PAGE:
But he came close Saturday night when asked about his new and improved quarterback situation.
“It’s a great feeling,” he said after a 35-27 loss to the Lions.
Through three preseason games, Jake Delhomme and Seneca Wallace have been everything the Browns could’ve hoped when acquiring them in the offseason to stabilize the soap opera at quarterback.
The transformation begins with Delhomme.
He has been poised, accurate and efficient. He’s completed 79 percent of his passes (38-for-48) for 345 yards, two touchdowns, no interceptions, a lost fumble, a sack and a 110.5 rating.
“He’s been outstanding throughout the whole preseason,” Mangini said. “I hope you guys see it, the way he runs the offense and gets us into good plays when we’re not necessarily in the best situations.
“That’s what I’m looking for from our quarterback. To be efficient and to also be a really good decision-maker.”
Mangini was due for a break at the game’s most important position following the trials of the last two seasons.
In 2008 with the Jets, Brett Favre crumbled down the stretch with a bad arm and a string of interceptions, New York missed the playoffs and Mangini was fired. In his first year with the Browns, Mangini subjected himself and everyone else to the Brady Quinn-Derek Anderson carousel catastrophe that destroyed the season.
President Mike Holmgren was hired to clean up the mess and acted as decisively as “The Wolf” in “Pulp Fiction.” Holmgren cut Anderson, traded Quinn and, despite numerous naysayers, acquired veterans Delhomme and Wallace.
The lack of accuracy, leadership and good decisions made Mangini cringe for much of last season. He runs a tight ship and demands the same from his quarterbacks. He was thrilled by the offense’s efficiency – excluding the three fumbles – against the Lions, as it compiled 414 yards.
“(The quarterbacks) are part of that feeling, but the whole operation I thought was very good,” he said.
The Browns started in the no huddle and used if for most of the game. It puts stress on the defense and lets the Browns control the tempo. They used multiple personnel groups and pre-snap motions within the no huddle and weren’t bothered by formation or delay penalties.
“That’s not easy to do,” Mangini said. “It takes real concentration.”
Delhomme brings a savvy to the position that’s best observed in details. Twice he used a hard count to draw the aggressive Lions defense offsides. When faced with pressure, he’s able to slide in the pocket and switch arm angles to find an opening.
“He’s a cocky young fella,” running back Jerome Harrison said of Delhomme, 35. “He’s still got a lot of jazz to him. He’s a quarterback you know has your back through thick and thin. You’ve got to love him.”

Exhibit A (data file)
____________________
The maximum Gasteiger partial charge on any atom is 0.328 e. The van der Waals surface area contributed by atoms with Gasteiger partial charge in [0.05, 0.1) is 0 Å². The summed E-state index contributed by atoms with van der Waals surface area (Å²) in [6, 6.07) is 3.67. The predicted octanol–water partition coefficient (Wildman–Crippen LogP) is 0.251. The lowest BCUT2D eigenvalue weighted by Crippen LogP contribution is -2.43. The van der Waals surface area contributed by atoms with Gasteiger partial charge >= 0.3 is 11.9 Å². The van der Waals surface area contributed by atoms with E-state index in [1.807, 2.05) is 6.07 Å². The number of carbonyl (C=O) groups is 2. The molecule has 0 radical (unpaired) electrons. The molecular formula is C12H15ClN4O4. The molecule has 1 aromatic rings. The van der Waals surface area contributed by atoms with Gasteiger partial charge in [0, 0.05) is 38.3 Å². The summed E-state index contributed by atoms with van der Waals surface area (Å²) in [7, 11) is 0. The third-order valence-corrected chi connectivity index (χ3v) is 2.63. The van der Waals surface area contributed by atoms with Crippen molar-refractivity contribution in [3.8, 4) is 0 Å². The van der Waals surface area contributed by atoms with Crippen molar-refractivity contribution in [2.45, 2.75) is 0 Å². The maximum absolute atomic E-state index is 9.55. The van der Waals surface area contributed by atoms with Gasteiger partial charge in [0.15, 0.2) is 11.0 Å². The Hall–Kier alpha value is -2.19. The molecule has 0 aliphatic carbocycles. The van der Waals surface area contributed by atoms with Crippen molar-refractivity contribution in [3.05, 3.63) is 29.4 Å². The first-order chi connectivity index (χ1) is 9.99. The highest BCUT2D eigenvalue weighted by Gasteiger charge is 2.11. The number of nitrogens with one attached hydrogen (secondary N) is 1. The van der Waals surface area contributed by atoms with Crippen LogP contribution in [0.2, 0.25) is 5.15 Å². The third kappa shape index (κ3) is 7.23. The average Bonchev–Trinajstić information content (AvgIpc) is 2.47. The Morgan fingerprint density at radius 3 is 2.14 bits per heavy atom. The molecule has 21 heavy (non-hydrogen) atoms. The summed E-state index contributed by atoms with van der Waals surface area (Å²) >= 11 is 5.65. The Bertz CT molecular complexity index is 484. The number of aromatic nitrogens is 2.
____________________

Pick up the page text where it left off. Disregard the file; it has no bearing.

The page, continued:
Browns fans may have forgotten after last year’s season of 49.4 percent, but completions are crucial. They generate positive vibes, extend drives and allow the offense to get in a rhythm.
Delhomme has completed 59.2 percent over his career, but bottomed out at 55.5 percent in a difficult 2009 that included 18 interceptions. He isn’t focused on the preseason statistics, no matter how good they’ve been.
“You just try to work the offense,” said Delhomme, who threw a 5-yard touchdown to fullback Lawrence Vickers and completed passes to 10 receivers Saturday. “Let the offense work for you, take what they give you and that’s a big thing I’m trying to do. I’m trying to take check-downs, not trying to force it.”
Wallace’s role can’t be overlooked. He’s fit in seamlessly in his time with the starters and replaced Delhomme during the first drive Saturday for a couple of plays inside the red zone.
In three games, he’s 13-for-26 for 230 yards, three touchdowns, an interception and a 103.0 rating. He’s also made plays running, which frustrates the defense.
“He gives us nice balance and it’s a nice difference of types of quarterbacks,” Mangini said. “Having both ready to play at different points of the game is something that our opponents (will have) to prepare for each week.”
Wallace has developed a nice rapport with receiver Joshua Cribbs. The pair are multitalented threats who should keep defensive coordinators awake at night anticipating how each could be used in the Wildcat formation.
“It’s a whole ‘nother set of problems for defenses when he’s in there,” Mangini said of Wallace. “He’s done an excellent job with his opportunities.
“He’s consistently moved the offense and when things break down, he can get us out of those plays with his feet.”
Mangini was smiling again. After all, he was talking about his quarterbacks.
Contact Scott Petrak at 329-7253 or firstname.lastname@example.org.